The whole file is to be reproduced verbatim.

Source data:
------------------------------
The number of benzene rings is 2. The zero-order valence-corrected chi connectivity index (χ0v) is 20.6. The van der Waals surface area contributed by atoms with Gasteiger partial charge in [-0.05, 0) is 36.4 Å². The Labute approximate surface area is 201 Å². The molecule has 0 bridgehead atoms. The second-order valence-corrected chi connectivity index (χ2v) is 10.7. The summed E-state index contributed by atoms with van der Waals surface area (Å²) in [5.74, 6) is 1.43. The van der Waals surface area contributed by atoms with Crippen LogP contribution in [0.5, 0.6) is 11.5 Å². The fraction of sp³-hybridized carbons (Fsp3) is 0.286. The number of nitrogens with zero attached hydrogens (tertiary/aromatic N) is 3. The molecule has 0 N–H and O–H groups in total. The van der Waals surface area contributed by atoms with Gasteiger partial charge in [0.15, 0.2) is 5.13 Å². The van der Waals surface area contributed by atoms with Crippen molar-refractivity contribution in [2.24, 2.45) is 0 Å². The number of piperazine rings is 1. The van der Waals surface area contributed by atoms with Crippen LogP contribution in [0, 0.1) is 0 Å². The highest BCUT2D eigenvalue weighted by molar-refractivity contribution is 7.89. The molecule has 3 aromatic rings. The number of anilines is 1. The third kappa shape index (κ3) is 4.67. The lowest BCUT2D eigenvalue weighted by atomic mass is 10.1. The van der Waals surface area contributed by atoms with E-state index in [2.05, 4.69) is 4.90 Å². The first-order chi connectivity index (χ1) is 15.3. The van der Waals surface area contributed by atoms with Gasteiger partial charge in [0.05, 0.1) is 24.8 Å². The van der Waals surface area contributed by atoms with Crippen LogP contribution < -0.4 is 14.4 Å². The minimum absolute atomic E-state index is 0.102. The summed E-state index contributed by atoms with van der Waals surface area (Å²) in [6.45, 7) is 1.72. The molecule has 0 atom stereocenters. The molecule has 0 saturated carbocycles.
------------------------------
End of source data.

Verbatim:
The number of benzene rings is 2. The zero-order valence-corrected chi connectivity index (χ0v) is 20.6. The van der Waals surface area contributed by atoms with Gasteiger partial charge in [-0.05, 0) is 36.4 Å². The Labute approximate surface area is 201 Å². The molecule has 0 bridgehead atoms. The second-order valence-corrected chi connectivity index (χ2v) is 10.7. The summed E-state index contributed by atoms with van der Waals surface area (Å²) in [5.74, 6) is 1.43. The van der Waals surface area contributed by atoms with Crippen LogP contribution in [0.5, 0.6) is 11.5 Å². The fraction of sp³-hybridized carbons (Fsp3) is 0.286. The number of nitrogens with zero attached hydrogens (tertiary/aromatic N) is 3. The molecule has 0 N–H and O–H groups in total. The van der Waals surface area contributed by atoms with Gasteiger partial charge in [0.15, 0.2) is 5.13 Å². The van der Waals surface area contributed by atoms with Crippen molar-refractivity contribution in [2.24, 2.45) is 0 Å². The number of piperazine rings is 1. The van der Waals surface area contributed by atoms with Crippen LogP contribution in [0, 0.1) is 0 Å². The highest BCUT2D eigenvalue weighted by molar-refractivity contribution is 7.89. The molecule has 3 aromatic rings. The number of anilines is 1. The third kappa shape index (κ3) is 4.67. The lowest BCUT2D eigenvalue weighted by atomic mass is 10.1. The van der Waals surface area contributed by atoms with E-state index in [2.05, 4.69) is 4.90 Å². The first-order chi connectivity index (χ1) is 15.3. The van der Waals surface area contributed by atoms with Gasteiger partial charge in [0.05, 0.1) is 24.8 Å². The van der Waals surface area contributed by atoms with Crippen LogP contribution < -0.4 is 14.4 Å². The minimum absolute atomic E-state index is 0.102. The summed E-state index contributed by atoms with van der Waals surface area (Å²) in [6.45, 7) is 1.72. The molecule has 0 atom stereocenters. The molecule has 0 saturated carbocycles.